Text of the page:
It all seems so badly organised that it doesn't really give us much faith in going ahead.

Mum is awfully stressed by the whole thing and so am I
 

Layla

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Not sure what the program is for today after reading the last post. Wishing your mom all the best either way, surgery, or no surgery yet. Please keep us posted.
@PugMumma
 

leejaa

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I hope you received the answers you and your Mom need to fully decide and you are both well.

I had general for all four of my joints. No issues and with the last one, I was eating lunch with no nausea after surgery. They have better drugs now and better anti nausea meds they give at the same time especially if you stress that part.
 
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PugMumma

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We saw the surgeon today. Mum still isn't feeling 100% and has decided to postpone the surgery.

The surgeon said that she must go with her gut feeling and if she isn't sure then not to go ahead.

He said that the revision will be major surgery, her femur will break due to the thinness of the bone and that she will need a bone graft in the acetabular. He expects the surgery will take a minimum of 3 hours and that she will be in hospital for upto 2 weeks depending on how she recovers. He said that there's a chance that she wont come through the surgery.

He has given us his email address and asked us to contact him when she is ready to go ahead. When we do, we can expect surgery to be scheduled withing 2 weeks to a month.

I'm really upset, I think hearing him say that she could die during surgery has hit me quite hard. I don't want to loose my mum and I don't want her to continue to suffer with the hip so we're stuck between a rock and a hard place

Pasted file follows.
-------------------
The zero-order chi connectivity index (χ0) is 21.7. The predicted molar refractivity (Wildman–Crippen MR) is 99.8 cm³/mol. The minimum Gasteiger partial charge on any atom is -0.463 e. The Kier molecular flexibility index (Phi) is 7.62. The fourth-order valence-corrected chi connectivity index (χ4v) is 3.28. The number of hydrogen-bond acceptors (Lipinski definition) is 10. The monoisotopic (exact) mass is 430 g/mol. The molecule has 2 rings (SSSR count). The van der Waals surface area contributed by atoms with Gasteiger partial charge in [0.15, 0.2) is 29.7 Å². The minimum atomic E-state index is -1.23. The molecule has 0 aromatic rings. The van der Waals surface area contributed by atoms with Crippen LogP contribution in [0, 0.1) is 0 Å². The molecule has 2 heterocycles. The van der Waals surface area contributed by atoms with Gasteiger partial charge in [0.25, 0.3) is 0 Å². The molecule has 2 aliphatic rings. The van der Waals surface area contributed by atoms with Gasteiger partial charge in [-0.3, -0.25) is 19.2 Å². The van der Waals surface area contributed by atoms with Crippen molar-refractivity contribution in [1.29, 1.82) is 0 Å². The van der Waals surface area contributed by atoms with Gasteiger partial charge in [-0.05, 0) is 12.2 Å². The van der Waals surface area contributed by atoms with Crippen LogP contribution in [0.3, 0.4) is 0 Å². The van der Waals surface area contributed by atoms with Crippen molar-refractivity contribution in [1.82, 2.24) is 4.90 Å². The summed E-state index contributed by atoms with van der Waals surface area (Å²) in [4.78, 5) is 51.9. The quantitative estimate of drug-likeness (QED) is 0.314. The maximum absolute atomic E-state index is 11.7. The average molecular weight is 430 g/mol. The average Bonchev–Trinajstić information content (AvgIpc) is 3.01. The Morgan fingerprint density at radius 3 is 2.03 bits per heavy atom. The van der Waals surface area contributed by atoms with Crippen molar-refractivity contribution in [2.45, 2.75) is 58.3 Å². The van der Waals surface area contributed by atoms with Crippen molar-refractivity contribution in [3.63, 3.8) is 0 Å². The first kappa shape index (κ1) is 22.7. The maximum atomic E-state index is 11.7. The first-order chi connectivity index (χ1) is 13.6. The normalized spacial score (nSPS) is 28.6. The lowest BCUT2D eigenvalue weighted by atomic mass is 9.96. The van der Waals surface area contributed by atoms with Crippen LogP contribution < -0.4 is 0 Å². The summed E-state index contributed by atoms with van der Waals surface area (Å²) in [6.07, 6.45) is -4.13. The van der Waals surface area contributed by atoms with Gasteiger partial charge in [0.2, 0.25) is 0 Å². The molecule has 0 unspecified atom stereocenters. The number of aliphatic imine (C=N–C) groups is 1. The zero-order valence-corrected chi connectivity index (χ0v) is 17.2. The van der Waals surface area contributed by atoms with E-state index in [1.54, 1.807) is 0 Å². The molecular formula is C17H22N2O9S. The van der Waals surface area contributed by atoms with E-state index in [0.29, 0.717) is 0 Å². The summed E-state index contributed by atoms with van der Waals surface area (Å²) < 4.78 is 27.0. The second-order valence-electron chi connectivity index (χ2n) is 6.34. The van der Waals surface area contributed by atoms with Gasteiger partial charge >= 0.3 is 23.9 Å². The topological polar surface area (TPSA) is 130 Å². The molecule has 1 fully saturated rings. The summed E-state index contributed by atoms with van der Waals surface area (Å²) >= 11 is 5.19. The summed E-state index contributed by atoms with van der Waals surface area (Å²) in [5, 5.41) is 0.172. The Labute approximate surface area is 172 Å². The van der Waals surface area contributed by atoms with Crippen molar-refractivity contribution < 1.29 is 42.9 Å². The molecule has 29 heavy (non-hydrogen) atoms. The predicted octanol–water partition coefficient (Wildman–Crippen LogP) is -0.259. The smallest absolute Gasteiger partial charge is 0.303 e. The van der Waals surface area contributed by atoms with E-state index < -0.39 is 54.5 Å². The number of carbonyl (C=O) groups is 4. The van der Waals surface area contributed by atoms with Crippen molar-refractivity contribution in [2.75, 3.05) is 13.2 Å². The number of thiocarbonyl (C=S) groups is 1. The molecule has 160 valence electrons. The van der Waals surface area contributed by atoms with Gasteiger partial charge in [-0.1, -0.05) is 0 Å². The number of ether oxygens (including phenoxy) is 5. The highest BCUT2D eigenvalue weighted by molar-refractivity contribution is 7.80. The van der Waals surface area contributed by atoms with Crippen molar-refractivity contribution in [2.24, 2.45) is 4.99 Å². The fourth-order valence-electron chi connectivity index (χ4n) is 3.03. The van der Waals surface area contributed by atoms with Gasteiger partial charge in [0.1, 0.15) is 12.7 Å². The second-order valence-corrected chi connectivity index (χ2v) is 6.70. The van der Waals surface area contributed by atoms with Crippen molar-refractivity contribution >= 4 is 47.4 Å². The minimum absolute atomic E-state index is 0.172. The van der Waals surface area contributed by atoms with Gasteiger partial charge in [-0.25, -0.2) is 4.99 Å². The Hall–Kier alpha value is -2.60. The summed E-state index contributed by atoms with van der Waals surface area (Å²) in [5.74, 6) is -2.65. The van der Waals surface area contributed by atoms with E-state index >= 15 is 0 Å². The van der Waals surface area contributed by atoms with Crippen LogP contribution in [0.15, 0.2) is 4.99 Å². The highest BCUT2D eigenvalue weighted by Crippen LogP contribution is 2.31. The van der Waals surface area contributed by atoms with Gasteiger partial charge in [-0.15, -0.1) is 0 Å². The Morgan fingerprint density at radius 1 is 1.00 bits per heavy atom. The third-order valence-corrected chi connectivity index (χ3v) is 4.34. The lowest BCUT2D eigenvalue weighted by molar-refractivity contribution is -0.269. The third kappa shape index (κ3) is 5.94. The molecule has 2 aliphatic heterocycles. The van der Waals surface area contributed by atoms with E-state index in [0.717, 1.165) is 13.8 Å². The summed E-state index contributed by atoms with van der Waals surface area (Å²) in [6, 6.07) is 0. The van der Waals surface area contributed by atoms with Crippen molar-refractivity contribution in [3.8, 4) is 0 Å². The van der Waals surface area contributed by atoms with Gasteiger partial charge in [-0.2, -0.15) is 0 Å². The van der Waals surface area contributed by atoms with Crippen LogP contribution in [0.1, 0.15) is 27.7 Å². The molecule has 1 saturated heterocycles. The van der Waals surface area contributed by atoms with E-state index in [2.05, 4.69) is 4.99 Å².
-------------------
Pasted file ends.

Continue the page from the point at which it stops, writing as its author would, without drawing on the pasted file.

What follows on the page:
leejaa

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I am sorry that your surgeon was so blunt even though honesty is important. Not coming through surgery is always a risk for anyone due to unexpected events. However, did this surgeon say why he was concerned about your Mum not coming through. Normally if there are other issues there are clearances with other specialists like cardiologists to help everyone make an informed decision.

Of course you do not want to lose your Mum and you want her to have a pain free life. Have you considered a second opinion with another surgeon? Maybe getting more information will help both you and your Mum with the decision.
 

Layla

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I'm really upset, I think hearing him say that she could die during surgery has hit me quite hard.
It is my understanding we’re all told this. The surgeon has to disclose this information. This is nothing new. I’m sure your mom heard the same for her two prior hip surgeries. This is extremely rare and the odds are in your moms favor that she‘ll do just fine. The anxiety is real, most all of us deal with it. I recall the thought of not waking up was my biggest fear. The recently retired BoneSmart forum nurse once shared here that she never experienced the loss of a patient during surgery in her 50+ yrs as an Orthopedic nurse. I looked for the post where she mentioned this, didn’t find it, but if I do, I’ll share it here.

There are no guarantees in life. None of us are promised tomorrow, nor do we really know if we’ll return home on any given day. Sometimes we take a chance for a better life and brighter future. Since the odds are in your moms favor that she’ll do well she should give surgery serious consideration and schedule it once she’s more comfortable with the prospect. Possibly your moms surgeon is not the perfect fit for her and you should consult with another one, or two?

Wishing your mom comfort, strength and peace of mind. I hope you’re able to persuasively support her when the time is right. She needs to feel confident that she’s making the right decision.

Stop back whenever you need advice or encouragement. We’re here for both of you.